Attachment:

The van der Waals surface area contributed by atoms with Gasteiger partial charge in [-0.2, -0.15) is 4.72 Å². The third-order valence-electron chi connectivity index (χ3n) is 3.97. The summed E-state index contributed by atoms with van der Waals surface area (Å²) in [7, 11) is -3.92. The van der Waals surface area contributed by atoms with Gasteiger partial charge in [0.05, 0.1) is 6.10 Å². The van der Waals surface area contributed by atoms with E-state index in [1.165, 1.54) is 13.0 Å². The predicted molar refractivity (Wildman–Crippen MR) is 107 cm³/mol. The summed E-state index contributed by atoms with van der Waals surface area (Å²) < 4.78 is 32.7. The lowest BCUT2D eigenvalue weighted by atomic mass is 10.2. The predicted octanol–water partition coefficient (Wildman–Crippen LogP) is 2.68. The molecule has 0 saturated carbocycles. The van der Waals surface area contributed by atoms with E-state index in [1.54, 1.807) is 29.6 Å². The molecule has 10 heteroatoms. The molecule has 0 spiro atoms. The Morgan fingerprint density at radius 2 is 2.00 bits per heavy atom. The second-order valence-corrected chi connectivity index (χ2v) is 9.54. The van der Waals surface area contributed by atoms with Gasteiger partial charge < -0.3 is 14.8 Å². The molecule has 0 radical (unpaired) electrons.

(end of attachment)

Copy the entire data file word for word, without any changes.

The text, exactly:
The van der Waals surface area contributed by atoms with Gasteiger partial charge in [-0.2, -0.15) is 4.72 Å². The third-order valence-electron chi connectivity index (χ3n) is 3.97. The summed E-state index contributed by atoms with van der Waals surface area (Å²) in [7, 11) is -3.92. The van der Waals surface area contributed by atoms with Gasteiger partial charge in [0.05, 0.1) is 6.10 Å². The van der Waals surface area contributed by atoms with E-state index in [1.165, 1.54) is 13.0 Å². The predicted molar refractivity (Wildman–Crippen MR) is 107 cm³/mol. The summed E-state index contributed by atoms with van der Waals surface area (Å²) < 4.78 is 32.7. The lowest BCUT2D eigenvalue weighted by atomic mass is 10.2. The predicted octanol–water partition coefficient (Wildman–Crippen LogP) is 2.68. The molecule has 0 saturated carbocycles. The van der Waals surface area contributed by atoms with E-state index in [1.54, 1.807) is 29.6 Å². The molecule has 10 heteroatoms. The molecule has 0 spiro atoms. The Morgan fingerprint density at radius 2 is 2.00 bits per heavy atom. The second-order valence-corrected chi connectivity index (χ2v) is 9.54. The van der Waals surface area contributed by atoms with Gasteiger partial charge < -0.3 is 14.8 Å². The molecule has 0 radical (unpaired) electrons.